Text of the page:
China orders travel agencies to suspend tours to contain virus outbreak

China orders travel agencies to suspend tours to contain virus outbreak

A passenger looks at a flight information board displaying a cancelled flight to Wuhan in a departure hall at Narita Airport near Tokyo on Thursday. (Bloomberg photo)
A passenger looks at a flight information board displaying a cancelled flight to Wuhan in a departure hall at Narita Airport near Tokyo on Thursday. (Bloomberg photo)

China has ordered all travel agencies to suspend sales of domestic and international tours as part of an effort to contain the spread of a novel coronavirus that has killed 25 and sickened hundreds.

The Ministry of Culture and Tourism ordered travel agencies and tourism companies to stop selling tour packages beginning Friday, according to a document seen by Bloomberg.

The action comes at the start of the Lunar New Year holidays, when millions of Chinese travel across the country and abroad. China is taking extraordinary measures as it tries to halt a disease that some fear could rival Sars.

The move will be a significant blow to the industry. Chinese tourists, the biggest source of outbound travelers worldwide, spent US$130 billion overseas in 2018.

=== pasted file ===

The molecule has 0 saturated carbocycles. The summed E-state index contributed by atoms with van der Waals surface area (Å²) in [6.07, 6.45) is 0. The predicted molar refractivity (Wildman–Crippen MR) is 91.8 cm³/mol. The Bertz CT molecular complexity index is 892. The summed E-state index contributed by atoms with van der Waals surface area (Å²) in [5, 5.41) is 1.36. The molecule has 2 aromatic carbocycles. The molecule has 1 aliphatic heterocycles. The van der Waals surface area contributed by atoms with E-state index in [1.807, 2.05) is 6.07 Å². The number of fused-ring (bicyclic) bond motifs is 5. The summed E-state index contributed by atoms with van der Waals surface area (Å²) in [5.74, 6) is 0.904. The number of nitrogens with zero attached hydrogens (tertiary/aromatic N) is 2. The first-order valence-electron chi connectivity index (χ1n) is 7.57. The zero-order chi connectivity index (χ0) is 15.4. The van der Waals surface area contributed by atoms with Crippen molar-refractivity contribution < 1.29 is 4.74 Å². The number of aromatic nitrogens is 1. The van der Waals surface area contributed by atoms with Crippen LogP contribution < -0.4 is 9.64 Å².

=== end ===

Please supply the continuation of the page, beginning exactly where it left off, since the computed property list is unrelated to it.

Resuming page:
While globally more tourists have been arranging their own travel, taking advantage of no-frills airlines and internet booking sites, more than half of China’s overseas travellers -- 55% in 2018 -- still choose packages, according to the China Tourism Academy.

In addition to tour operators such as China International Travel Service Corp and UTour Group Co, the local airline industry will be hurt by the suspension. Air China, China Southern Airlines and China Eastern Airlines’s shares have taken a hit since the virus outbreak. Air China could be most vulnerable because of its outsized exposure to international traffic, Bloomberg Intelligence analyst James Teo wrote in a note earlier this week.

The economic impact could be broader, because Chinese tourists are also the world’s biggest spenders on luxury goods, snapping up everything from fancy watches to handbags on overseas trips.

Jitters over the effects of the virus on Chinese consumers’ high-end outlays contributed to a slump in shares of Remy Cointreau SA on Friday after the Cognac maker ditched its financial forecasts.


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